Options and Futures
In common Virtual Reality systems, a drawn 3-D view of a model world is
changed in accordance with the movements of a human user in the
real world; if the user turns his or her head, the view shifts;
if the user moves a real hand, a drawing of a virtual hand moves
But how does a VR system know where its user's hand is?
There are many possible approaches to this; one that is frequently
employed in commercial system is the Polhemus.
A Polhemus tracker is a small cube - one or two inches in height - that
to a heavier ``base station'' with thin cables. The movements of the
cube in an electromagnetic field that the base station emits can be
sensed and transmitted to a computer in some way.
Once the position of the cube is known, it can be used to
control anything: commonly a position of a virtual
object or of the camera, but just as well the pitch of a sound,
or the hue of a color.
The system I have in mind consists of
one or two motion trackers (the lighter and less obtrusive, the better),
an audio output device, and
a game console with some exchangeable storage medium,
like those used for home videogames. In the
console is a small computer than can execute programs on
For this small, portable platform, different applications
can be bought:
- Musical instruments.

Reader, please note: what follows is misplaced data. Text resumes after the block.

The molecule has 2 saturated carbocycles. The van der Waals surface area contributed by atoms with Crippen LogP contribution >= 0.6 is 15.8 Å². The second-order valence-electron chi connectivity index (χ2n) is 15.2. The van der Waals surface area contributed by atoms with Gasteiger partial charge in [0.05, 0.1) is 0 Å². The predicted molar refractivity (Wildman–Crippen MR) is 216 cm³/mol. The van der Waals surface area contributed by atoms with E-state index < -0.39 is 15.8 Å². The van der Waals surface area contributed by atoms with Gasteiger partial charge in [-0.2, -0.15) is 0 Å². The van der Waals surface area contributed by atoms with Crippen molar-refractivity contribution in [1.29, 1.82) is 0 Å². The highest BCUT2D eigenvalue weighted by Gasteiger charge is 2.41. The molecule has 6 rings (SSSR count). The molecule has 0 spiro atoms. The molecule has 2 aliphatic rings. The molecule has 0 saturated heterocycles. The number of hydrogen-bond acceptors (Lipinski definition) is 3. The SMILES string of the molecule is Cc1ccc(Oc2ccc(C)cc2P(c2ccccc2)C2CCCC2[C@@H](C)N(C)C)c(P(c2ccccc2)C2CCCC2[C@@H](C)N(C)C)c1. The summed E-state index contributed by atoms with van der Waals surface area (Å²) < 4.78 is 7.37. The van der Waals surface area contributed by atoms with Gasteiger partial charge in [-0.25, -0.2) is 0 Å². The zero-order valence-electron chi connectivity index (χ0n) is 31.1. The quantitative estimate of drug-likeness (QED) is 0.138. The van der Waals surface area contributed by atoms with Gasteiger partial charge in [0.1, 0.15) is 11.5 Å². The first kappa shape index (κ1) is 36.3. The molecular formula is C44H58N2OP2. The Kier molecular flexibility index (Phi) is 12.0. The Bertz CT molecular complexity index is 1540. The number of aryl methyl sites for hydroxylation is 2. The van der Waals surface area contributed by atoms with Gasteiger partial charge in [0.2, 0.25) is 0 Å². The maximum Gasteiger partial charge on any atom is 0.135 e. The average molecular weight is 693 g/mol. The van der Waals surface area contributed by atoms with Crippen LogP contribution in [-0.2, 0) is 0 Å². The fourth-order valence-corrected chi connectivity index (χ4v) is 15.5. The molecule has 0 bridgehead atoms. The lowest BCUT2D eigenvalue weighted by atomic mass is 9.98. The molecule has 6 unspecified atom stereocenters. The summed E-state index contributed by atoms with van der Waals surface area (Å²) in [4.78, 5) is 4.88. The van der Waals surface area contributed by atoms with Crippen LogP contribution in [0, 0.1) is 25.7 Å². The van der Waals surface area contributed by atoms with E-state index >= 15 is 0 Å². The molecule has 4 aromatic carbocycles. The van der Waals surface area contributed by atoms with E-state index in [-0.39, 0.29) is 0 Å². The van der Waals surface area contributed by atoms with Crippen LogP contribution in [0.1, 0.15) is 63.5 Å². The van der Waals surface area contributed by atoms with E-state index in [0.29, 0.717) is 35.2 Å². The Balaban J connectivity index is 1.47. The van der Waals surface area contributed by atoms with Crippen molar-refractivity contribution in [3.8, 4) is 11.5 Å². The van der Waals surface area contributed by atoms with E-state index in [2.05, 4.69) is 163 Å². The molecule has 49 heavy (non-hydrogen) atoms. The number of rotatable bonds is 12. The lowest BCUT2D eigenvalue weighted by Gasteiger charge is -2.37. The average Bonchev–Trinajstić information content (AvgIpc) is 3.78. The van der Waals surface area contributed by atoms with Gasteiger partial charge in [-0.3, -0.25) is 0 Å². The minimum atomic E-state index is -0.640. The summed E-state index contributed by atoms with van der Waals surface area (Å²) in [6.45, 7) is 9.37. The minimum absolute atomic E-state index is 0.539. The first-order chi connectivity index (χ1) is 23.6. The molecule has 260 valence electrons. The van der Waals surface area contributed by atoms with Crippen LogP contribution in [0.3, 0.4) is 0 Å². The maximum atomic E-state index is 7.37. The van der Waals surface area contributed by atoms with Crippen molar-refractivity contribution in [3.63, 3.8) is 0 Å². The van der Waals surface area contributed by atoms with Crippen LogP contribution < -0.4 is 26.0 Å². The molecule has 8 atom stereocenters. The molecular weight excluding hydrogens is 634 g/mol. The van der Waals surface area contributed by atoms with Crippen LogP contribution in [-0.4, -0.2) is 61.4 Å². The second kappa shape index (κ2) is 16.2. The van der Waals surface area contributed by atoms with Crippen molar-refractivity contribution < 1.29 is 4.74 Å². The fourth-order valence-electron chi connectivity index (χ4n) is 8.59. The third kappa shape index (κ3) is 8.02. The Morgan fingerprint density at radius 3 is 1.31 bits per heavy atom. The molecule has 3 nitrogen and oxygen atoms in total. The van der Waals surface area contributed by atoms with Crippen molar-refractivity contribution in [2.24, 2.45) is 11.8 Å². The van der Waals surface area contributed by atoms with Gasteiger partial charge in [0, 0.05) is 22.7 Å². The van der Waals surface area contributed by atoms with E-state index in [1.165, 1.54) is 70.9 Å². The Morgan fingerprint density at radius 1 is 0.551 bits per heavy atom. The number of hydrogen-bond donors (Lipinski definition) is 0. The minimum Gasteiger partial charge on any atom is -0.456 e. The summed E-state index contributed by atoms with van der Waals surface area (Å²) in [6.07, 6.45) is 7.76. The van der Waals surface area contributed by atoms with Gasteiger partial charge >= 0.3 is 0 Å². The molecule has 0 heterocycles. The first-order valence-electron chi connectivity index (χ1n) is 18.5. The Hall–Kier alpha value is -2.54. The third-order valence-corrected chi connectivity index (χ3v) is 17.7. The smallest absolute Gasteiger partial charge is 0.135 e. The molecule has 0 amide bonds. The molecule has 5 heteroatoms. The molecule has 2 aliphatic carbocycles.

(Think Laurie Anderson rather than Nigel Kennedy.)
The user can ``pick up'' kinds of sounds by moving the trackers
in and out of a certain space; after that, pitch and amplitude
are modulated in the remainder of the space.
As a next step, the cartridge is replaced by a cable connecting
the system to a PC; the PC runs a development system on which
different ``instruments'' can be designed and programmed using a
visual programming language.
- A training system for Tai Chi, or at least a system that accompanies
these moves by appropriately soothing New Age music; or more
``aerobic'' systems where, for example, the speed of the music
adapts to the speed of the person exercising.
- A one-player motion puzzle.
The object of the game is to advance through a database of
The player advances by making the ``right'' motions with the
The game gives hints as to which motions it wants the player
to make by making certain sounds, or by modulating base sounds
in a certain way; and it gives feedback about the actual
Kudos to the Very Nervous System and related work by David Rokeby for
teaching me that even inexperienced users can make interesting sounds.